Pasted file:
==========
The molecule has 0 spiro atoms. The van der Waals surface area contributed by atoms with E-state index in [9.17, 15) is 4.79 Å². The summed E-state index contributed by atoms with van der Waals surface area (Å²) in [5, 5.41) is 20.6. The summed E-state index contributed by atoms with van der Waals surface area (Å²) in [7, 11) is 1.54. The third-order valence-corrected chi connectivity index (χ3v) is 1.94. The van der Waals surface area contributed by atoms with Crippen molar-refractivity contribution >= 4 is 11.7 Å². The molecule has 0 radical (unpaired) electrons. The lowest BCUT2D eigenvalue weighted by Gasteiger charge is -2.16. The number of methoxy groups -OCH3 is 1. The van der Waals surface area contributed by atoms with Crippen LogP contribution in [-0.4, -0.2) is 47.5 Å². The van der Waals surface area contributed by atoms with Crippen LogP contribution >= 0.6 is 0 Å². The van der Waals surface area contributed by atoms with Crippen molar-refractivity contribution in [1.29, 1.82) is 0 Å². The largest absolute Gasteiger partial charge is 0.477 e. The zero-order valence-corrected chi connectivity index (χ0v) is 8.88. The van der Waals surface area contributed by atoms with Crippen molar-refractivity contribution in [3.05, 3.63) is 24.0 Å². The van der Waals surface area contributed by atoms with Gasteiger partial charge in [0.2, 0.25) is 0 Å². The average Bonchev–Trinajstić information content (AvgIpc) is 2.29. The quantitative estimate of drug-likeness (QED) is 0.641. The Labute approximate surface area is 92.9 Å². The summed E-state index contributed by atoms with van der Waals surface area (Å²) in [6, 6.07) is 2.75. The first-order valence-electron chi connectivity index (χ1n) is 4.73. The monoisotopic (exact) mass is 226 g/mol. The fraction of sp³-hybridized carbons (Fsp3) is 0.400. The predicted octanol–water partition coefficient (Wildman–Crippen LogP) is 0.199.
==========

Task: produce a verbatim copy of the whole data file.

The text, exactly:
The molecule has 0 spiro atoms. The van der Waals surface area contributed by atoms with E-state index in [9.17, 15) is 4.79 Å². The summed E-state index contributed by atoms with van der Waals surface area (Å²) in [5, 5.41) is 20.6. The summed E-state index contributed by atoms with van der Waals surface area (Å²) in [7, 11) is 1.54. The third-order valence-corrected chi connectivity index (χ3v) is 1.94. The van der Waals surface area contributed by atoms with Crippen molar-refractivity contribution >= 4 is 11.7 Å². The molecule has 0 radical (unpaired) electrons. The lowest BCUT2D eigenvalue weighted by Gasteiger charge is -2.16. The number of methoxy groups -OCH3 is 1. The van der Waals surface area contributed by atoms with Crippen LogP contribution in [-0.4, -0.2) is 47.5 Å². The van der Waals surface area contributed by atoms with Crippen LogP contribution >= 0.6 is 0 Å². The van der Waals surface area contributed by atoms with Crippen molar-refractivity contribution in [1.29, 1.82) is 0 Å². The largest absolute Gasteiger partial charge is 0.477 e. The zero-order valence-corrected chi connectivity index (χ0v) is 8.88. The van der Waals surface area contributed by atoms with Crippen molar-refractivity contribution in [3.05, 3.63) is 24.0 Å². The van der Waals surface area contributed by atoms with Gasteiger partial charge in [0.2, 0.25) is 0 Å². The average Bonchev–Trinajstić information content (AvgIpc) is 2.29. The quantitative estimate of drug-likeness (QED) is 0.641. The Labute approximate surface area is 92.9 Å². The summed E-state index contributed by atoms with van der Waals surface area (Å²) in [6, 6.07) is 2.75. The first-order valence-electron chi connectivity index (χ1n) is 4.73. The monoisotopic (exact) mass is 226 g/mol. The fraction of sp³-hybridized carbons (Fsp3) is 0.400. The predicted octanol–water partition coefficient (Wildman–Crippen LogP) is 0.199.